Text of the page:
Marketing through subliminal advertising relies on communicating suggestions to a consumer’s subconscious mind that renders him more likely to buy a product.
Subliminal advertising carries negative connotations with many consumers who view it as a way big corporations can manipulate a buyer’s subconscious mind. Subliminal suggestion, however, is an acceptable and legal way for businesses to promote their products, create brand familiarity, and break into tough economic markets.
The Theory Behind Subliminal Advertising
The primary goal of any business actively marketing a product is to coerce consumers to buy that product. One widely-used marketing tool that few individuals recognize is the use of subliminal suggestions in advertising.
The theory behind subliminal advertising is that an individual’s decision-making processes can be accessed on a subconscious level without his being aware of it – leading him to make a purchase he may not have made otherwise. Proponents of this marketing method argue that by subconsciously instituting brand familiarity, more consumers will purchase the product – increasing the company’s profit margin.
The Subliminal Messages Hoax
A researcher by the name of James Vicary originally coined the term “subliminal messaging” and used it to describe an experiment he conducted in a movie theater in the late 1950s. Vicary, in an effort to prove that the human subconscious can absorb and interpret information independent of the conscious mind, flashed rapid messages to “buy popcorn” and “drink Coke” on the picture screen of a movie theater.
The messages weren’t consciously noticeable by moviegoers, but Vicary hoped that the moviegoers’ subconscious minds would perceive the message. His results – an 18% increase in food sales – sparked a public furor.
Upon repeating his experiment under the watchful eye of the Association for Psychological Science, however, moviegoers did not display any added desire for food products during the show. Vicary eventually admitted that his original experiment demonstrated similar results and the idea of somehow “reaching” the subconscious for marketing purposes was just that – an idea.
Unfortunately, Vicary’s original claim of success with subliminal messaging stuck, and numerous companies “re-tested” his theory. This caused general mistrust and apprehension among the American public as many individuals considered subliminal messages a form of brainwashing.
Examples of Subliminal Marketing
The Federal Trade Commission regards subliminal messaging a deceptive business practice and using subliminal messages in advertisements has been banned since 1974. That does not mean, however, that companies do not actively market products to each buyer’s subconscious mind. Whether you realize it or not, successful companies use many of the following to communicate with your subconscious:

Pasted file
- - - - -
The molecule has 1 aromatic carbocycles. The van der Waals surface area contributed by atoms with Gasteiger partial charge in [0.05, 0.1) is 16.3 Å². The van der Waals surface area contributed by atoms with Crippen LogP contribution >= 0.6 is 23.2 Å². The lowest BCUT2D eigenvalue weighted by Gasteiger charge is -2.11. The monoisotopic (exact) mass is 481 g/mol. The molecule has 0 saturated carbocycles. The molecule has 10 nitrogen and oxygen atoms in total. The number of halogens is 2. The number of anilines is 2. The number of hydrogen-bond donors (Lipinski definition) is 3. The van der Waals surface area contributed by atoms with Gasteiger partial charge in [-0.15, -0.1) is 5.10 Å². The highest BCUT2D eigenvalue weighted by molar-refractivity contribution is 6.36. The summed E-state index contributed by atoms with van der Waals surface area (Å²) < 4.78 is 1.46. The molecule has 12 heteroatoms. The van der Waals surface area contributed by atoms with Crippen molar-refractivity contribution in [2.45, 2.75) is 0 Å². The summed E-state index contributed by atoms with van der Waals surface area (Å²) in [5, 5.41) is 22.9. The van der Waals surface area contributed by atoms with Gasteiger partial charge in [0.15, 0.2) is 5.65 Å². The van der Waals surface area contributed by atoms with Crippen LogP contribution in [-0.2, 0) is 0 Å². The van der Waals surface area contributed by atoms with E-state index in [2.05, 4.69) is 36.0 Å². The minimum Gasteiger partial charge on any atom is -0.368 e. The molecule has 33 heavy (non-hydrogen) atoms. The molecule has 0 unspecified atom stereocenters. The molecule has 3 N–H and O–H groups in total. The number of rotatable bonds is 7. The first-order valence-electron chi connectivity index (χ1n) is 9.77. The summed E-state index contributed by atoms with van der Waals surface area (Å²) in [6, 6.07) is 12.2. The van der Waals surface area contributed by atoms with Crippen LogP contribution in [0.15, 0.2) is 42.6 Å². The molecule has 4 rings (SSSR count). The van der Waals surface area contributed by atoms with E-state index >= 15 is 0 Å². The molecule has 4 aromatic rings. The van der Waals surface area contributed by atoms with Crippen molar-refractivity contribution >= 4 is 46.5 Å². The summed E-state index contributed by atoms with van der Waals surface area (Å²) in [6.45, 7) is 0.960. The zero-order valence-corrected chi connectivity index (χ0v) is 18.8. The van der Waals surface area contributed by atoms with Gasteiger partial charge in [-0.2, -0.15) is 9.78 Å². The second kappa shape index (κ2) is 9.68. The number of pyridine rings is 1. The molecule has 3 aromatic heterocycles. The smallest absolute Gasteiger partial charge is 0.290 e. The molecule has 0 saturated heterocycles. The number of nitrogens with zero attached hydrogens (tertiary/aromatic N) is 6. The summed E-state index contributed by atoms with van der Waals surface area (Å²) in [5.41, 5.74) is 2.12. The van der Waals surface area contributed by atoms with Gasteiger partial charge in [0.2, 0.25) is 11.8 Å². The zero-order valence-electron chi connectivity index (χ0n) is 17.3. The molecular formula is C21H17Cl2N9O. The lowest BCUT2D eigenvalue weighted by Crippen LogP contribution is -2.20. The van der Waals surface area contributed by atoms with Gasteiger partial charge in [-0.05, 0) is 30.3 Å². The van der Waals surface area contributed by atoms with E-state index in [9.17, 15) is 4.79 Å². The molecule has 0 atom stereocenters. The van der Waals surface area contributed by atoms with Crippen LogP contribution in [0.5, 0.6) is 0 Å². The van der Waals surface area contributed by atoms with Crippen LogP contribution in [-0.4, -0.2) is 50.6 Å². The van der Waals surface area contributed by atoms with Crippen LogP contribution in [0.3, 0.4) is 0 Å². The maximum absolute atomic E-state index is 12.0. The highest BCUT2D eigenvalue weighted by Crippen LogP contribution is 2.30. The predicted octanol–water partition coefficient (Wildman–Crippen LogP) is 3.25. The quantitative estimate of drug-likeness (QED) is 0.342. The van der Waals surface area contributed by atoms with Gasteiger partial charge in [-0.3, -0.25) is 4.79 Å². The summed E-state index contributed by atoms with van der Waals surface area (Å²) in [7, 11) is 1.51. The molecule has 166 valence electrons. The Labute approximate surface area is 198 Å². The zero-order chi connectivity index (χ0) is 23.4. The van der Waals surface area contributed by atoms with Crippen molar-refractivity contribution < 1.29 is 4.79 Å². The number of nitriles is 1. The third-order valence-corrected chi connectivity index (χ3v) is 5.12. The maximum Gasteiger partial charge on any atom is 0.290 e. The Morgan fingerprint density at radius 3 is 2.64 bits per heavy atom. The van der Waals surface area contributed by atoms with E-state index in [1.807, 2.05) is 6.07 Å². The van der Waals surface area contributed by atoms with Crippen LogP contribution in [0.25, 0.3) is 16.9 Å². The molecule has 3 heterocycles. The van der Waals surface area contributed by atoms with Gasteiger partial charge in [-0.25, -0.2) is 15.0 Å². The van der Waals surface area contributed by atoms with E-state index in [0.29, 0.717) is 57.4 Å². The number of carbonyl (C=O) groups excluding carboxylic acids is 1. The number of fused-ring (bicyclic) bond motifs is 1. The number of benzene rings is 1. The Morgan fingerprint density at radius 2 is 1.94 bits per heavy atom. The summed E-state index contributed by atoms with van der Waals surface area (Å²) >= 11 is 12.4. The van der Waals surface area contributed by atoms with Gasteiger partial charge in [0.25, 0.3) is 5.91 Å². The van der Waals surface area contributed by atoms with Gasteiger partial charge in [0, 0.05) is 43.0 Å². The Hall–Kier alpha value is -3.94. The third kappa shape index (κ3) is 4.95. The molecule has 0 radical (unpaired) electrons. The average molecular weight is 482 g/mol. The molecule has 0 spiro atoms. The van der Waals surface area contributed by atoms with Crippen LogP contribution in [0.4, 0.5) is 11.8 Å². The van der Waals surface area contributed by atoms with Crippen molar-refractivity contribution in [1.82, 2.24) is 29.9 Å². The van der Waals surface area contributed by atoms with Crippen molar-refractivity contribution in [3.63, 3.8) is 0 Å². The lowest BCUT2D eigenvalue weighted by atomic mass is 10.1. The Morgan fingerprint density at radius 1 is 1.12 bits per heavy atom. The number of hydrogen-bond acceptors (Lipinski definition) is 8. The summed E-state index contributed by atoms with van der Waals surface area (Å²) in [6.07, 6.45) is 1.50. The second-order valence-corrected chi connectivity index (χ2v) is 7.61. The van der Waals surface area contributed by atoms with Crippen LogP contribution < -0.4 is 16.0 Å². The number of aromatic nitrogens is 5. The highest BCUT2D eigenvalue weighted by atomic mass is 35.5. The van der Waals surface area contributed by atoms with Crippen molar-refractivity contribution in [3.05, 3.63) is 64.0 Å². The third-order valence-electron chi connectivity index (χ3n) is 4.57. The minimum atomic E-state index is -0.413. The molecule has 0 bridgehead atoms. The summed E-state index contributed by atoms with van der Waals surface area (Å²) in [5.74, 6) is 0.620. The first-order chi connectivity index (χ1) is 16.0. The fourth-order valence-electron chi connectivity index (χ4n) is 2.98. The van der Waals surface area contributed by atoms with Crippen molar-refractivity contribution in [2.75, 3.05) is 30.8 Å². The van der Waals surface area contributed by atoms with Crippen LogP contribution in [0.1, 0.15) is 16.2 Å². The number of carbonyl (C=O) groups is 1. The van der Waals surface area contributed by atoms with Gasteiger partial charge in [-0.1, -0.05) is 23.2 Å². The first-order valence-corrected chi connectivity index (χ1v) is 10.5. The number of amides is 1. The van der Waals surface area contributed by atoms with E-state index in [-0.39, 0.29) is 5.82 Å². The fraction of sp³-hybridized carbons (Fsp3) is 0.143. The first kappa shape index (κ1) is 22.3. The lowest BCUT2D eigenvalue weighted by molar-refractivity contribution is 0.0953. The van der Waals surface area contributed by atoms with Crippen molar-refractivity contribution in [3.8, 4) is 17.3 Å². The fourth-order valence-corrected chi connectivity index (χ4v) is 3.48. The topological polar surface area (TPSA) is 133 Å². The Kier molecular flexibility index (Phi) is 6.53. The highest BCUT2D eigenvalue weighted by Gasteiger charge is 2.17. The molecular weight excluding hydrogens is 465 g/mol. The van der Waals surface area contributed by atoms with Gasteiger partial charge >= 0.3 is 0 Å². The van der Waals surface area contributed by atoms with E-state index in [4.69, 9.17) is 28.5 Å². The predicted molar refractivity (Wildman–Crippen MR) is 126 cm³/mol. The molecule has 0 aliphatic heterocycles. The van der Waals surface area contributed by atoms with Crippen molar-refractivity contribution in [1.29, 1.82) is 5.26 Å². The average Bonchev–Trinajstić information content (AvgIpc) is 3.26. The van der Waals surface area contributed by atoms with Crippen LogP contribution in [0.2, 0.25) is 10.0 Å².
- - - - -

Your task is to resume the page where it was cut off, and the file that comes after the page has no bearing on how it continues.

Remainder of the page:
- Shapes and colors of products
- Images portrayed on products or in advertisements
- Slow music
As tempting as it may be to scoff at the idea that such mundane concepts as shape and sound can make you purchase a product, consider this: the human mind is preconditioned to respond to upbeat music by moving more quickly. The result? Shoppers spend less time in a store. Slow music, however, encourages shoppers to slow down, browse and, not surprisingly, make more purchases.
Subliminal marketing is also present in the way products are presented to consumers. Parade magazine reports that women – the main grocery shoppers in most households – respond more favorably to mayonnaise bottles with a slender center. This is true even when comparing the bottle with the exact same product in different packaging. The subconscious is drawn to what naturally appeals to it. Because a slender waistline is a desirable physical trait, similarly shaped bottles enjoy higher sales.
Subliminal Suggestion Through Repetition
Consumers are more likely to purchase brands that are familiar to them. This presents a challenge to new businesses hoping to break into the economic market. Part of the key to a healthy profit is creating brand familiarity through advertising. Perhaps the most common way of creating brand familiarity is through repeated use of recognizable logos, jingles and slogans that make it through to the buyer’s long-term memory.
Researchers have known for years that repetition is successful. It is, in fact, one of the cornerstones of learning. Unfortunately, this form of unconscious suggestion has its dangers. For example, public and parental fear that constant, repetitious exposure to violent video games would manifest itself as violent behavior led to the 1994 establishment of the Entertainment Software Ratings Board and ratings for video games.
Is Marketing to the Unconscious Ethical ?
Many consumers consider catering to the unconscious mind an unethical marketing method, due to the fact that the company in question is actively pursuing profit through blatant psychological manipulation.
Subliminal marketing, however, has proven to be a successful enough strategy that its challenging to locate a modern advertisement that doesn’t utilize it. As a conscientious consumer, you can take comfort in the fact that, although marketers can promote a product to both your conscious and unconscious mind, they cannot force you to buy it.